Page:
bubble

noun, often attributive
bub·​ble | \ ˈbə-bəl How to pronounce bubble (audio) \
plural bubbles

Definition of bubble

 (Entry 1 of 2)

1 : a small globule typically hollow and light: such as
a : a small body of gas within a liquid
b : a thin film of liquid inflated with air or gas
c : a globule in a transparent solid
d : something (such as a plastic or inflatable structure) that is hemispherical or semicylindrical
2a : something that lacks firmness, solidity, or reality
b : a delusive scheme
3 : a sound like that of bubbling
5 : a state of booming economic activity (as in a stock market) that often ends in a sudden collapse
6 : the condition of being at risk of exclusion or replacement (as from a tournament) usually used in the phrase on the bubble teams still on the bubble for the playoffs
7a : an enclosed or isolated sphere of experience or activity in which the like-minded members of a homogeneous community support and reinforce their shared opinions the liberal/conservative bubble Countless people … complain that Facebook employees are increasingly living in a bubble.— Nick Bilton
b : a usually small group of people (such as family members, friends, coworkers, or classmates) who regularly interact closely with one another but with few or no others in order to minimize exposure and reduce the transmission of infection during an outbreak of a contagious disease : pod entry 4 sense 2 A quarantine bubble is a group of individuals or families whose members have been safely quarantining and who can now start hanging out with other observant groups, so long as the families observe safety guidelines and agree to be exclusive.— Jennifer Weiner If students suspect that they have the virus or test positive, they will move into a separate isolation housing complex, and university officials will trace their contacts. After the second round of testing, students will be expected to remain in designated cohorts or social bubbles, limiting contact with others.— Danielle Echeverria
c : an area within which sports teams stay isolated from the general public during a series of scheduled games so as to prevent exposure to disease and that includes accommodations, amenities, and the location at which the games are held In the days leading up to the NBA's Florida reboot, New Orleans Pelicans guard JJ Redick contemplated what provisions to bring for a stay in the Orlando bubble that would last at least five weeks. He initially focused only on the necessities and packed light. Then on July 8, once he arrived with the Pelicans at their appointed hotel, the Yacht Club, Redick gauged his room and hotel amenities.— Baxter Holmes Players, coaches, league staff and NBC media have been confined to either the training facility or the SpringHill Suites in Draper, which the league bought out for the vast majority of the PLL [Premier Lacrosse League] traveling contingent. Some people are housed at the dormitories a short distance away from the facility. The entire PLL bubble consists of less than 300 people. There have been no positive COVID-19 tests since establishing the bubble.— Alex Vejar The NHL "bubble" consists of limited areas in two hub cities—Edmonton and Toronto—where team personnel will be required to remain as the league tries to prevent the spread of COVID-19. Each club is taking up one floor in a designated hotel. Other access areas include arenas, practice facilities, dining destinations (hotel restaurants and bars, and conference areas where food is brought in) and "other demarcated areas (indoor and outdoor)," according to the league's Phase 4 protocols.— Tom Gatto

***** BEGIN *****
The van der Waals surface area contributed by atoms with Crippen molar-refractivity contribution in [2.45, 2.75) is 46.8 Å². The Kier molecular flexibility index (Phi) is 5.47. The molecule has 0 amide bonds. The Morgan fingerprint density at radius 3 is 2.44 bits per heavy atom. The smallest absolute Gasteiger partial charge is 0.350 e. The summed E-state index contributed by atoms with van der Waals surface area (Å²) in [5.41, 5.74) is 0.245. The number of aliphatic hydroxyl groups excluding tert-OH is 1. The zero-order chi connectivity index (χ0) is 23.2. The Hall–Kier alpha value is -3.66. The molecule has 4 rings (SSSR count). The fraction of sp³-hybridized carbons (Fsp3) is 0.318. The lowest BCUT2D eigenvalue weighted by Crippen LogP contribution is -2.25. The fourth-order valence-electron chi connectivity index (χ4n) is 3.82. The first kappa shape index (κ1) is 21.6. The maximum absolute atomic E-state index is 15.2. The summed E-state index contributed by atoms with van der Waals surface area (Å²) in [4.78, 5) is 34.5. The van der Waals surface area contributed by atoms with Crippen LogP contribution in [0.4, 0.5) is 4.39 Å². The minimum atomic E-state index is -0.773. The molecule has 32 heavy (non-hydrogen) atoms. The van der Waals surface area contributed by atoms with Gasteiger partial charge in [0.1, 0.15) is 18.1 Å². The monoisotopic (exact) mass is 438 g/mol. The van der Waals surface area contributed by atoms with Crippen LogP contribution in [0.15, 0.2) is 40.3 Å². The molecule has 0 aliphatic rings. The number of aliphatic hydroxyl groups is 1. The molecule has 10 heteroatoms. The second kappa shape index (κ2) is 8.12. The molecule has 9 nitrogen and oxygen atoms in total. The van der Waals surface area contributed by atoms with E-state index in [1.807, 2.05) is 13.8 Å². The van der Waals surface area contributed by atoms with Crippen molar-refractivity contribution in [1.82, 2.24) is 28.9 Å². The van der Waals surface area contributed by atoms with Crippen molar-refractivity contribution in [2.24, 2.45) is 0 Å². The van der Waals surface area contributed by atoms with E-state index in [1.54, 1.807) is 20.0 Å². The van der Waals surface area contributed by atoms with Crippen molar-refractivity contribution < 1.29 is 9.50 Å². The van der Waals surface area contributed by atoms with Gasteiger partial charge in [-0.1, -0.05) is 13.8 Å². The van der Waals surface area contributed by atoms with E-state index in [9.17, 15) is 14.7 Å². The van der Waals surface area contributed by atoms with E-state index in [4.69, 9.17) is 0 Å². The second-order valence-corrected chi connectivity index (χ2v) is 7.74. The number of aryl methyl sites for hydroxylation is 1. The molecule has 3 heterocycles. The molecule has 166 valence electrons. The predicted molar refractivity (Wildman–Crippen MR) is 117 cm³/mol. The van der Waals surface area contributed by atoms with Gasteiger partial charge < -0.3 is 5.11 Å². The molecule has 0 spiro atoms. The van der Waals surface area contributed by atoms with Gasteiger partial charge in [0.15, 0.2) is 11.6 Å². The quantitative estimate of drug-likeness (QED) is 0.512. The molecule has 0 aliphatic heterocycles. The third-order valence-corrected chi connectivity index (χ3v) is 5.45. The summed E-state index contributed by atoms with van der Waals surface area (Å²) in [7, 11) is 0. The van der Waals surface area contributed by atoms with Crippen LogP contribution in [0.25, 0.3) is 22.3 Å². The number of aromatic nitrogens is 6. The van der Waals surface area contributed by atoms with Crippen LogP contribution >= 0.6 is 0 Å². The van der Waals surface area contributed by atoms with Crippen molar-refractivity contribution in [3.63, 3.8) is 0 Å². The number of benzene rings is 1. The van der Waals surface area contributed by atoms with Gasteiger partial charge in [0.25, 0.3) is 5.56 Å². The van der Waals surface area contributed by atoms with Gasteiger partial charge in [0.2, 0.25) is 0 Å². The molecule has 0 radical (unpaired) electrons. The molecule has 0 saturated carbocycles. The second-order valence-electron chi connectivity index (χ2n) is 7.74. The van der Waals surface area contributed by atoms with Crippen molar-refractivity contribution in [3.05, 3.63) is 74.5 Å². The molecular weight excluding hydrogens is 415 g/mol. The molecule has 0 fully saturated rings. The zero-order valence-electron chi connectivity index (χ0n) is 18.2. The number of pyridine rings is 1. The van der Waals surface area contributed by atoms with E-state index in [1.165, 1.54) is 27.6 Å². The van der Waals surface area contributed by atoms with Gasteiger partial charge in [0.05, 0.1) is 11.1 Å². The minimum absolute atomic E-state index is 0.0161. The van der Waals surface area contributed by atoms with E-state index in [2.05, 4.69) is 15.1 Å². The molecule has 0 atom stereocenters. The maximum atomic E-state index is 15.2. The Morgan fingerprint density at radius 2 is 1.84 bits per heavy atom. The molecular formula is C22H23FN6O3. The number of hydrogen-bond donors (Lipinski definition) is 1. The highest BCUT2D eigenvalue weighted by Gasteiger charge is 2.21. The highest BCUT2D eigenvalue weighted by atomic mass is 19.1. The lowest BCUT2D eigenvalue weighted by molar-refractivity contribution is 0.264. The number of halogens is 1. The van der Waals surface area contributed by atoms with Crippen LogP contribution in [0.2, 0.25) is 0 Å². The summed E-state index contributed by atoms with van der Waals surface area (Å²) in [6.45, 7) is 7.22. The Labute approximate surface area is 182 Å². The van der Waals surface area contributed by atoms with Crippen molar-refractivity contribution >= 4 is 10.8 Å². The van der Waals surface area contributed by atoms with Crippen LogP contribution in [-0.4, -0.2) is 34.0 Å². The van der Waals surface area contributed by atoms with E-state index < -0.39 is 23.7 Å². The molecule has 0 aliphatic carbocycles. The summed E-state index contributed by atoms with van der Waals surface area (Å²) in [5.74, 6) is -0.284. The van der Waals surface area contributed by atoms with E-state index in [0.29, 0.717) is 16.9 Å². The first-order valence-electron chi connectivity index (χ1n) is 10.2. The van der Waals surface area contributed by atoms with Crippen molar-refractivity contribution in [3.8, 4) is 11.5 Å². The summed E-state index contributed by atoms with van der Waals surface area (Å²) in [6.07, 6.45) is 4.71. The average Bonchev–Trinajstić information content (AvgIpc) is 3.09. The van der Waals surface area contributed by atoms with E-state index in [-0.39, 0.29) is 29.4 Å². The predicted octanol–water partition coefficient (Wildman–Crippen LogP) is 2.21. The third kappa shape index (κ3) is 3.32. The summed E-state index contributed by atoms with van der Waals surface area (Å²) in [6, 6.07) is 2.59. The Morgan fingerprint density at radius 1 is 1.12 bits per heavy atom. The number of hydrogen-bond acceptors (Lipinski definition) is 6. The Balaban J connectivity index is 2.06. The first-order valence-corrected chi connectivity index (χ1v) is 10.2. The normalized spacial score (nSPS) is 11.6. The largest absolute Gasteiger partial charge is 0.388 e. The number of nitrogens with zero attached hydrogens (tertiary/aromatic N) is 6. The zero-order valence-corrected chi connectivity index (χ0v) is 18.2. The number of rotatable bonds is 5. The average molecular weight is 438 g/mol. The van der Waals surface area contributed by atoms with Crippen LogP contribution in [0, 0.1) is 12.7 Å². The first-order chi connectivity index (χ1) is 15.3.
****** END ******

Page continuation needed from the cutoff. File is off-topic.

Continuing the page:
d : a series of scheduled games that is played between sports teams staying in a bubble Oklahoma City … has already clinched a playoff spot and is 3-3 in the bubble.Reuters
burst someone's bubble
informal : to cause someone to suddenly realize that something believed, trusted, or admired is not really true, good, etc. I hate to burst your bubble high school seniors, but, for most of you, the dreaded cafeteria food isn't going to get any better.— Sarah Tarr

bubble

verb
bubbled; bubbling\ ˈbə-​b(ə-​)liŋ How to pronounce bubble (audio) \

Definition of bubble (Entry 2 of 2)

intransitive verb

1a : to form or produce bubbles
b : to rise in or as if in bubbles usually used with up
2 : to flow with a gurgling sound a brook bubbling over rocks
3a : to become lively or effervescent bubbling with good humor
b : to speak in a lively and fluent manner

transitive verb

1 : to utter (something) effervescently
2 : to cause to bubble

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Synonyms & Antonyms for bubble

Synonyms: Verb

Antonyms: Verb

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Examples of bubble in a Sentence

Noun They saw air bubbles in the water. There were bubbles in the ice. The Internet stock bubble finally burst. Verb the soapy water bubbled down the drain